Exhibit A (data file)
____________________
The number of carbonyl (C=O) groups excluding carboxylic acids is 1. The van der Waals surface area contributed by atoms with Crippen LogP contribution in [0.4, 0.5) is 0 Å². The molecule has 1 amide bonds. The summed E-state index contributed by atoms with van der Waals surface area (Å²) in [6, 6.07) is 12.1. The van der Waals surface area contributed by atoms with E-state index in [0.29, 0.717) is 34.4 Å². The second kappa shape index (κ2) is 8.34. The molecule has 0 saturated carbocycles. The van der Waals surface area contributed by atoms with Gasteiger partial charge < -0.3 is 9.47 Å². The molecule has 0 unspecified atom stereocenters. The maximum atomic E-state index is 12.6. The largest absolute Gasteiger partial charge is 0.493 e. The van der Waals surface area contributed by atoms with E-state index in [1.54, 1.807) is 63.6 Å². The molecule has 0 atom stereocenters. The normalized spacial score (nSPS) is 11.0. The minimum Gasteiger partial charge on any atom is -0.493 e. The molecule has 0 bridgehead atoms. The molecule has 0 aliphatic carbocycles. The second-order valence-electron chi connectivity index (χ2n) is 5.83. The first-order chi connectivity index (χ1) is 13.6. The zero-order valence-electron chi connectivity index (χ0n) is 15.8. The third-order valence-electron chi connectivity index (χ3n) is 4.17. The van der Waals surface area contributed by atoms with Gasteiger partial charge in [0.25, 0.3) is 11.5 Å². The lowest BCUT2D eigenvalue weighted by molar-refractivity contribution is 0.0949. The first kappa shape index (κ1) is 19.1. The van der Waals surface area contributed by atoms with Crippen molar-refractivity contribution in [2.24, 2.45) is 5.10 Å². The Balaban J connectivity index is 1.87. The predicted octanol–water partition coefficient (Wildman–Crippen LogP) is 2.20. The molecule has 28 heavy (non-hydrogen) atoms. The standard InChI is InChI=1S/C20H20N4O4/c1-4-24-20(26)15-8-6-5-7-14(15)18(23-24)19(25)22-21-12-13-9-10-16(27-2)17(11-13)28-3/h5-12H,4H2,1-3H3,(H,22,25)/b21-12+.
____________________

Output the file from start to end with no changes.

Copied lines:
The number of carbonyl (C=O) groups excluding carboxylic acids is 1. The van der Waals surface area contributed by atoms with Crippen LogP contribution in [0.4, 0.5) is 0 Å². The molecule has 1 amide bonds. The summed E-state index contributed by atoms with van der Waals surface area (Å²) in [6, 6.07) is 12.1. The van der Waals surface area contributed by atoms with E-state index in [0.29, 0.717) is 34.4 Å². The second kappa shape index (κ2) is 8.34. The molecule has 0 saturated carbocycles. The van der Waals surface area contributed by atoms with Gasteiger partial charge < -0.3 is 9.47 Å². The molecule has 0 unspecified atom stereocenters. The maximum atomic E-state index is 12.6. The largest absolute Gasteiger partial charge is 0.493 e. The van der Waals surface area contributed by atoms with E-state index in [1.54, 1.807) is 63.6 Å². The molecule has 0 atom stereocenters. The normalized spacial score (nSPS) is 11.0. The minimum Gasteiger partial charge on any atom is -0.493 e. The molecule has 0 bridgehead atoms. The molecule has 0 aliphatic carbocycles. The second-order valence-electron chi connectivity index (χ2n) is 5.83. The first-order chi connectivity index (χ1) is 13.6. The zero-order valence-electron chi connectivity index (χ0n) is 15.8. The third-order valence-electron chi connectivity index (χ3n) is 4.17. The van der Waals surface area contributed by atoms with Gasteiger partial charge in [0.25, 0.3) is 11.5 Å². The lowest BCUT2D eigenvalue weighted by molar-refractivity contribution is 0.0949. The first kappa shape index (κ1) is 19.1. The van der Waals surface area contributed by atoms with Crippen molar-refractivity contribution in [2.24, 2.45) is 5.10 Å². The Balaban J connectivity index is 1.87. The predicted octanol–water partition coefficient (Wildman–Crippen LogP) is 2.20. The molecule has 28 heavy (non-hydrogen) atoms. The standard InChI is InChI=1S/C20H20N4O4/c1-4-24-20(26)15-8-6-5-7-14(15)18(23-24)19(25)22-21-12-13-9-10-16(27-2)17(11-13)28-3/h5-12H,4H2,1-3H3,(H,22,25)/b21-12+.